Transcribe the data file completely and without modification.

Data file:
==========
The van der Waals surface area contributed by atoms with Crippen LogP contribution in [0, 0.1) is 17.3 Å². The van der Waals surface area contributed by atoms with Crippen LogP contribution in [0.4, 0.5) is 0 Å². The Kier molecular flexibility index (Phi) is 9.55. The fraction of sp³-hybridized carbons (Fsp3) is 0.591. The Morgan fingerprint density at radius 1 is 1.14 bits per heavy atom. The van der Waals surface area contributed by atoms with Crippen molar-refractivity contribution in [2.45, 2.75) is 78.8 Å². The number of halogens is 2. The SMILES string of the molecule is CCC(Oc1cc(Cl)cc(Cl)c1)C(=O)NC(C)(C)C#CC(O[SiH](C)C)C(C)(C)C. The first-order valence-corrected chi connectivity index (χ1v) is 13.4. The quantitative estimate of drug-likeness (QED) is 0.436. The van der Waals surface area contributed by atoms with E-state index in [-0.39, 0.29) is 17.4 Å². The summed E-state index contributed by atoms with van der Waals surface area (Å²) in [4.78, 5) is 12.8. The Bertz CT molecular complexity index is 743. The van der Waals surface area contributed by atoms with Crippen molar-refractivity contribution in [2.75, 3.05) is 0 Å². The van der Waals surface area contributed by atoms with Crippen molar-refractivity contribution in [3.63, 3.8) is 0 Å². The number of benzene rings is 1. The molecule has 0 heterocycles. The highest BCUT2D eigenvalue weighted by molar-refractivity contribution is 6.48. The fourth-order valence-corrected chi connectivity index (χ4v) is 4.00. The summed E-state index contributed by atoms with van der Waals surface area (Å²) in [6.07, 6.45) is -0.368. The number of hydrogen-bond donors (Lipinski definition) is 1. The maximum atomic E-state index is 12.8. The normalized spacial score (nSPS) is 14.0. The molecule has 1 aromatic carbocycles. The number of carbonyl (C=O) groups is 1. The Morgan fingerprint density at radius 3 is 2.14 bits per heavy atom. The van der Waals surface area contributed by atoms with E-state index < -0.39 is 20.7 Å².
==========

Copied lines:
The van der Waals surface area contributed by atoms with Crippen LogP contribution in [0, 0.1) is 17.3 Å². The van der Waals surface area contributed by atoms with Crippen LogP contribution in [0.4, 0.5) is 0 Å². The Kier molecular flexibility index (Phi) is 9.55. The fraction of sp³-hybridized carbons (Fsp3) is 0.591. The Morgan fingerprint density at radius 1 is 1.14 bits per heavy atom. The van der Waals surface area contributed by atoms with Crippen molar-refractivity contribution in [2.45, 2.75) is 78.8 Å². The number of halogens is 2. The SMILES string of the molecule is CCC(Oc1cc(Cl)cc(Cl)c1)C(=O)NC(C)(C)C#CC(O[SiH](C)C)C(C)(C)C. The first-order valence-corrected chi connectivity index (χ1v) is 13.4. The quantitative estimate of drug-likeness (QED) is 0.436. The van der Waals surface area contributed by atoms with E-state index in [-0.39, 0.29) is 17.4 Å². The summed E-state index contributed by atoms with van der Waals surface area (Å²) in [4.78, 5) is 12.8. The Bertz CT molecular complexity index is 743. The van der Waals surface area contributed by atoms with Crippen molar-refractivity contribution in [2.75, 3.05) is 0 Å². The van der Waals surface area contributed by atoms with Crippen molar-refractivity contribution in [3.63, 3.8) is 0 Å². The number of benzene rings is 1. The molecule has 0 heterocycles. The highest BCUT2D eigenvalue weighted by molar-refractivity contribution is 6.48. The fourth-order valence-corrected chi connectivity index (χ4v) is 4.00. The summed E-state index contributed by atoms with van der Waals surface area (Å²) in [6.07, 6.45) is -0.368. The number of hydrogen-bond donors (Lipinski definition) is 1. The maximum atomic E-state index is 12.8. The normalized spacial score (nSPS) is 14.0. The molecule has 1 aromatic carbocycles. The number of carbonyl (C=O) groups is 1. The Morgan fingerprint density at radius 3 is 2.14 bits per heavy atom. The van der Waals surface area contributed by atoms with E-state index < -0.39 is 20.7 Å².